"Sponsors of a potlatch give away many useful items such as food, blankets, worked ornamental mediums of exchange called "coppers", and many other various items. In return, they earned prestige. To give a potlatch enhanced one's reputation and validated social rank, the rank and requisite potlatch being proportional, both for the host and for the recipients by the gifts exchanged. Prestige increased with the lavishness of the potlatch, the value of the goods given away in it."

Anyways, it's human nature. <<-- I know it's wiki.  When swimming in a cesspool, sometimes you need to grab a turd.

Speaking of weath displays - I never see tv, but yesterday, on the road, I saw CNN claiming Putin punked some frat boy out of his multi-million$ ring!?!  Too funny.  On many levels.  Like WWF becomes nightmare news.

Mon, 06/17/2013 - 10:48 | 3664785 Headbanger
Headbanger's picture

They must have run out of ink again.

Mon, 06/17/2013 - 11:01 | 3664808 Sudden Debt
Sudden Debt's picture

must be all that gold that they're printing on those 100's...

also explains why there's no more left in fort knox...

Mon, 06/17/2013 - 10:50 | 3664789 Inthemix96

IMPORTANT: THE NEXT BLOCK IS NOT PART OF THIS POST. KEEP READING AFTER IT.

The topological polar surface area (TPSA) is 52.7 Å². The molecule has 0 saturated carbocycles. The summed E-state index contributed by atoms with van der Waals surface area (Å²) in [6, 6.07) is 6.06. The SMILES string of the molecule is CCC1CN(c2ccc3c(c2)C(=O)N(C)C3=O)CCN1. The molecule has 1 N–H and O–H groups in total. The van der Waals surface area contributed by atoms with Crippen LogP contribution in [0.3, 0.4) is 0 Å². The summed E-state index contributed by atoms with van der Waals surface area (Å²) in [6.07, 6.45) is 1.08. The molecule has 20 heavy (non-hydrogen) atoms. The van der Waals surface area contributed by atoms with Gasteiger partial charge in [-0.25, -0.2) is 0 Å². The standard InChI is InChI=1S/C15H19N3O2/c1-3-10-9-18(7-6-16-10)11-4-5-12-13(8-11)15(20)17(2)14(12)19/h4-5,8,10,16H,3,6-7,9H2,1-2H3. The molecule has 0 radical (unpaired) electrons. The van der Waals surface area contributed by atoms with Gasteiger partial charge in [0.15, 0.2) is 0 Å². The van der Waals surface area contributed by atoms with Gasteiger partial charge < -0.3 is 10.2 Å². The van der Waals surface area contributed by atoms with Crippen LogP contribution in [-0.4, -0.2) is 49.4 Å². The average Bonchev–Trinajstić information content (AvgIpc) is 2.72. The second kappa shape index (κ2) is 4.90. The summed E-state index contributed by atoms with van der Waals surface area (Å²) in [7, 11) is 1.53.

Inthemix96's picture

I wonder what the NSA and GCHQ will think of this breaking news?

Any of you NSA guys care to comment?

Fucking bitchez.

Mon, 06/17/2013 - 10:50 | 3664792 SheepDog-One
SheepDog-One's picture

Well at least booze is still somewhat affordable, however watered down....I plan on investing heavily in it over the coming days ahead.

Mon, 06/17/2013 - 10:59 | 3664803 Seasmoke
Seasmoke's picture

I already have and I feel more confident in it than silver. Plus if they avoid collapse and recovery lasts until forever, I will drink it all. The ultimate Hedge.

Mon, 06/17/2013 - 11:04 | 3664818 Headbanger
Headbanger's picture

Whiskey was the original "currency" used in this country as few had gold or silver to trade and printed money was of questionable value (like today!) This is why the more wealthy such as Washington and Jefferson had stills to produce copious amounts of rye whiskey to buy other goods and services.

Mon, 06/17/2013 - 11:35 | 3664921 otto skorzeny
otto skorzeny's picture

"The Whiskey Rebellion"- the first glance at the future of our Federal govt's boot on our throat.

Mon, 06/17/2013 - 13:00 | 3665182 Totentänzerlied
Totentänzerlied's picture

Stills run with good ol' fashioned freedom-lovin' slave labor.

Mon, 06/17/2013 - 10:53 | 3664797 Yancey Ward
Yancey Ward's picture